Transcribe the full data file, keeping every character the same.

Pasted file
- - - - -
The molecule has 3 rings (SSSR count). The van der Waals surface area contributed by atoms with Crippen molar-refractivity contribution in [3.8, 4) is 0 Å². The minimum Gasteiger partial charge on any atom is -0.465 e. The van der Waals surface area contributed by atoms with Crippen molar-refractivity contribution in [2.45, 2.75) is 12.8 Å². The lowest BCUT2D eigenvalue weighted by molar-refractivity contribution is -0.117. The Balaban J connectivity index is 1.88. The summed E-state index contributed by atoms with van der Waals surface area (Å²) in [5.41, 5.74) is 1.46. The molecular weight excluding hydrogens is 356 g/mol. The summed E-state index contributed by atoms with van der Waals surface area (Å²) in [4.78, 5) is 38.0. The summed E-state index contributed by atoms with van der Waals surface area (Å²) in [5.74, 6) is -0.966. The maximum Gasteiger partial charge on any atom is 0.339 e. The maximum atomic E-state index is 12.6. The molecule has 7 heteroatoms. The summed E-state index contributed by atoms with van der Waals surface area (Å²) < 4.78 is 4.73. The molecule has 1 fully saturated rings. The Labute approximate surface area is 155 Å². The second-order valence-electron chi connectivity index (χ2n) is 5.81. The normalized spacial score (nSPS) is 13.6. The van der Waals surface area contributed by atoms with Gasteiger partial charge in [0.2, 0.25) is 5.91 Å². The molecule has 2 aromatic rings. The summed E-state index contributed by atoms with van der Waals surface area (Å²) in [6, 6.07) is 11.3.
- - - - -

The molecule has 3 rings (SSSR count). The van der Waals surface area contributed by atoms with Crippen molar-refractivity contribution in [3.8, 4) is 0 Å². The minimum Gasteiger partial charge on any atom is -0.465 e. The van der Waals surface area contributed by atoms with Crippen molar-refractivity contribution in [2.45, 2.75) is 12.8 Å². The lowest BCUT2D eigenvalue weighted by molar-refractivity contribution is -0.117. The Balaban J connectivity index is 1.88. The summed E-state index contributed by atoms with van der Waals surface area (Å²) in [5.41, 5.74) is 1.46. The molecular weight excluding hydrogens is 356 g/mol. The summed E-state index contributed by atoms with van der Waals surface area (Å²) in [4.78, 5) is 38.0. The summed E-state index contributed by atoms with van der Waals surface area (Å²) in [5.74, 6) is -0.966. The maximum Gasteiger partial charge on any atom is 0.339 e. The maximum atomic E-state index is 12.6. The molecule has 7 heteroatoms. The summed E-state index contributed by atoms with van der Waals surface area (Å²) < 4.78 is 4.73. The molecule has 1 fully saturated rings. The Labute approximate surface area is 155 Å². The second-order valence-electron chi connectivity index (χ2n) is 5.81. The normalized spacial score (nSPS) is 13.6. The van der Waals surface area contributed by atoms with Gasteiger partial charge in [0.2, 0.25) is 5.91 Å². The molecule has 2 aromatic rings. The summed E-state index contributed by atoms with van der Waals surface area (Å²) in [6, 6.07) is 11.3.